It's not what you gather, but what you scatter, that tells what kind of a life you have lived.

Saturday, December 10, 2011

Day 10 of the Twelve Days of Christmas

It's getting closer and closer to the actual time to start the 12 Days of Christmas! I hope you're getting everything ready to go. For day 10, I have my husband's birthday, plus a project for you. :) It's a little yo-yo Christmas tree, and it's so cute! To start with, you will need a thread spool with a dowel that fits snugly in the hole and cut to 4" above the dowel. Paint or stain the spool and dowel brown, like a tree trunk. You'll see it a few photos down the page.

If you don't know what a yo-yo is, it's a circle of fabric gathered at the edge to make a smaller circle, sometimes with a circle of batting inside to give it body. They are used for any number of things, from quilts to toys to hot pot pads. They are used for decoration on clothing, too. They are very versatile and easy to make. Here's how. For our tree, you will cut 6 circles in these sizes: 8", 7 1/2", 6 1/2", 5 1/2", 3 3/4", and 2 1/2". I made patterns from chipboard and traced them onto the fabric. You get better circles that way.

Using a needle threaded with heavy button and carpet thread, run a gathering stitch around the outside of the circle. Because these circles will be stacked on top of one another, and the gathering won't show, I didn't turn down the edge. You can tell by the photo how much smaller the finished yo-yo is from what you start out with. Pull up the thread tight and trace the yo-yo for your batting size. I wanted my trees to be fat and fluffy, so I used two layers of batting in each circle.

Open your circle back up and lay the batting in the middle. Pull up the threads again, and tie the ends in a knot, leaving a hole big enough for your dowel to fit through.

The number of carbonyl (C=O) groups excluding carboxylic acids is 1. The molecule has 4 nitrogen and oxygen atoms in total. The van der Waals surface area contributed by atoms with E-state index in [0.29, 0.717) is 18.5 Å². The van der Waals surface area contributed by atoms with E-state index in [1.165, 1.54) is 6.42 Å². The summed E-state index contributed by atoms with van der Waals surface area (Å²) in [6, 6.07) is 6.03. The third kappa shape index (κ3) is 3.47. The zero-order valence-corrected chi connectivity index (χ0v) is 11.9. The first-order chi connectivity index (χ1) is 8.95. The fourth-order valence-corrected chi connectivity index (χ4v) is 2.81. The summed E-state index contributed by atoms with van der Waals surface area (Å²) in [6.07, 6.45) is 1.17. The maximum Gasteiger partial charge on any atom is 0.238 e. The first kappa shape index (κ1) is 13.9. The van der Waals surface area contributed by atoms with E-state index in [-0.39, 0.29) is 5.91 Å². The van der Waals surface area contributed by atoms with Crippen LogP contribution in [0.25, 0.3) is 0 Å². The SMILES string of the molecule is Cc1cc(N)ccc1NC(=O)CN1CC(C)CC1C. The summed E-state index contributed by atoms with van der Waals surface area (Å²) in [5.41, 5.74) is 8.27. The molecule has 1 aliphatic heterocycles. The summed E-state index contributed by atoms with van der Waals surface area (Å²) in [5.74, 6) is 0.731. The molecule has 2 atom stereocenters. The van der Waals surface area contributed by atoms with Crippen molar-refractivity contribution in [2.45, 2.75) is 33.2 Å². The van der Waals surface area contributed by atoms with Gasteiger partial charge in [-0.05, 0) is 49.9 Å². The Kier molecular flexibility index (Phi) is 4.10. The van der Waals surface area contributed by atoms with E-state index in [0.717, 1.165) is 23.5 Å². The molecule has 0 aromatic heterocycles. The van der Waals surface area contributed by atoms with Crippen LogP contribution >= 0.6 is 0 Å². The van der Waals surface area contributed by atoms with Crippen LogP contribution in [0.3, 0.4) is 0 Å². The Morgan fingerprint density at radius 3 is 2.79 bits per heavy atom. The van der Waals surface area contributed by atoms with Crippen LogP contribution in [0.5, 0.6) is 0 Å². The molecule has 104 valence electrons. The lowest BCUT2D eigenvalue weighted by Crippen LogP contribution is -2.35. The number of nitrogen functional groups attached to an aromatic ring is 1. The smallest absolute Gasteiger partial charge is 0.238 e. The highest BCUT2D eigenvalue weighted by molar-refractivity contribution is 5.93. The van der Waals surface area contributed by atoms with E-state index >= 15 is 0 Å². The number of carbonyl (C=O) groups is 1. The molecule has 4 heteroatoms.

Put your little finger inside the opening and flatten out the batting so the yo-yo lays nice and flat.

Turn the yo-yos over and cut a cross-shaped slit in the middle, so that your dowel can go through the yo-yos. You can stack them onto the dowel now, or you can make ruffles to go in between them. The ruffles can be made from wire-edge ribbon or net. (I was going to use net in red and green, but I had some scraps of ribbon left over from the bows I made for the front porch, and since I made a commitment to spend as little this year as I could, that's what I used). Cut 2 pieces of either net or ribbon about 12" long and 2" wide, one for under the big yo-yo and one for on top of the big yo-yo, and work your way from there. Make each ruffle half as wide as the finished yo-yo. Gather one edge up tight on the wire and tie it by twisting the wires together, leaving a hole big enough for the dowel. Stack a yo-yo, gathered side up, and then a ruffle, and then a yo-yo, and then a ruffle, until you get to the top little yo-yo. Slide it onto the dowel and use a nail file or something thin like that to tuck the edges down into the circle. This gives you a finished top.

Tie a little bow around the top and you're done, or you can add a little wooden star, too. I found this cute little house box at the dollar store and I bought one to see if my tree would fit in it for storage and gift giving, and it does! But I don't think it will fit with a star on it, dang it.

These trees take a little bit of time, but not too much, and it's something you can do in the car or while watching TV. If you're like me, you have to be doing something every minute or you feel like you're wasting time! So I always have a project to keep my hands busy when the rest of me isn't.

Thornton Wilder said, "We can only be said to be alive in those moments when our hearts are conscious of our treasures." I think that the treasures he was talking about were family and friends, not material things. I try to be conscious of those treasures always. I love them very much. See ya tomorrow!

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